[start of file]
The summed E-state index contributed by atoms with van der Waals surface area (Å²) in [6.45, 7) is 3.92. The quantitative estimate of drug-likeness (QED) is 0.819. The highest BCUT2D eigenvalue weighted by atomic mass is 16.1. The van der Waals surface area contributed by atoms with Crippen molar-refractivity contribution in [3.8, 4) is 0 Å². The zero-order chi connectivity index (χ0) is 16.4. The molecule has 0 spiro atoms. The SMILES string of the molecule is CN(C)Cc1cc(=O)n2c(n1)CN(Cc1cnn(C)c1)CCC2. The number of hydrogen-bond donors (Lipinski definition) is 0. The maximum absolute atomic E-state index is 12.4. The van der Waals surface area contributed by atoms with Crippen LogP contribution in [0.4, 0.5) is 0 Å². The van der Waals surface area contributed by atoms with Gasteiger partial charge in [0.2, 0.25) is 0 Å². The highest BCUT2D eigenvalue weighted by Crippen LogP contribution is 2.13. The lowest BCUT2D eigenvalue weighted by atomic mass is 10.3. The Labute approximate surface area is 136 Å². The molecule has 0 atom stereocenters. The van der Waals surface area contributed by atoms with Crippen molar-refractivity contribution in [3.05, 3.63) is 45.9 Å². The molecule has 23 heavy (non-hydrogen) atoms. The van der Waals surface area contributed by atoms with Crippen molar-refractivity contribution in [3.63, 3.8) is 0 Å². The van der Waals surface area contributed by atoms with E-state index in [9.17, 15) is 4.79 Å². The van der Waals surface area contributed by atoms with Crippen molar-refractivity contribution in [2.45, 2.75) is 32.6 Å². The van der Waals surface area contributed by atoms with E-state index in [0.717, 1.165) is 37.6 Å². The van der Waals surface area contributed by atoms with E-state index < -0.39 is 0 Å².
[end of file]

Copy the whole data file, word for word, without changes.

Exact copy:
The summed E-state index contributed by atoms with van der Waals surface area (Å²) in [6.45, 7) is 3.92. The quantitative estimate of drug-likeness (QED) is 0.819. The highest BCUT2D eigenvalue weighted by atomic mass is 16.1. The van der Waals surface area contributed by atoms with Crippen molar-refractivity contribution in [3.8, 4) is 0 Å². The zero-order chi connectivity index (χ0) is 16.4. The molecule has 0 spiro atoms. The SMILES string of the molecule is CN(C)Cc1cc(=O)n2c(n1)CN(Cc1cnn(C)c1)CCC2. The number of hydrogen-bond donors (Lipinski definition) is 0. The maximum absolute atomic E-state index is 12.4. The van der Waals surface area contributed by atoms with Crippen LogP contribution in [0.4, 0.5) is 0 Å². The van der Waals surface area contributed by atoms with Gasteiger partial charge in [0.2, 0.25) is 0 Å². The highest BCUT2D eigenvalue weighted by Crippen LogP contribution is 2.13. The lowest BCUT2D eigenvalue weighted by atomic mass is 10.3. The Labute approximate surface area is 136 Å². The molecule has 0 atom stereocenters. The van der Waals surface area contributed by atoms with Crippen molar-refractivity contribution in [3.05, 3.63) is 45.9 Å². The molecule has 23 heavy (non-hydrogen) atoms. The van der Waals surface area contributed by atoms with Crippen molar-refractivity contribution in [3.63, 3.8) is 0 Å². The van der Waals surface area contributed by atoms with E-state index in [9.17, 15) is 4.79 Å². The van der Waals surface area contributed by atoms with Crippen molar-refractivity contribution in [2.45, 2.75) is 32.6 Å². The van der Waals surface area contributed by atoms with E-state index in [0.717, 1.165) is 37.6 Å². The van der Waals surface area contributed by atoms with E-state index < -0.39 is 0 Å².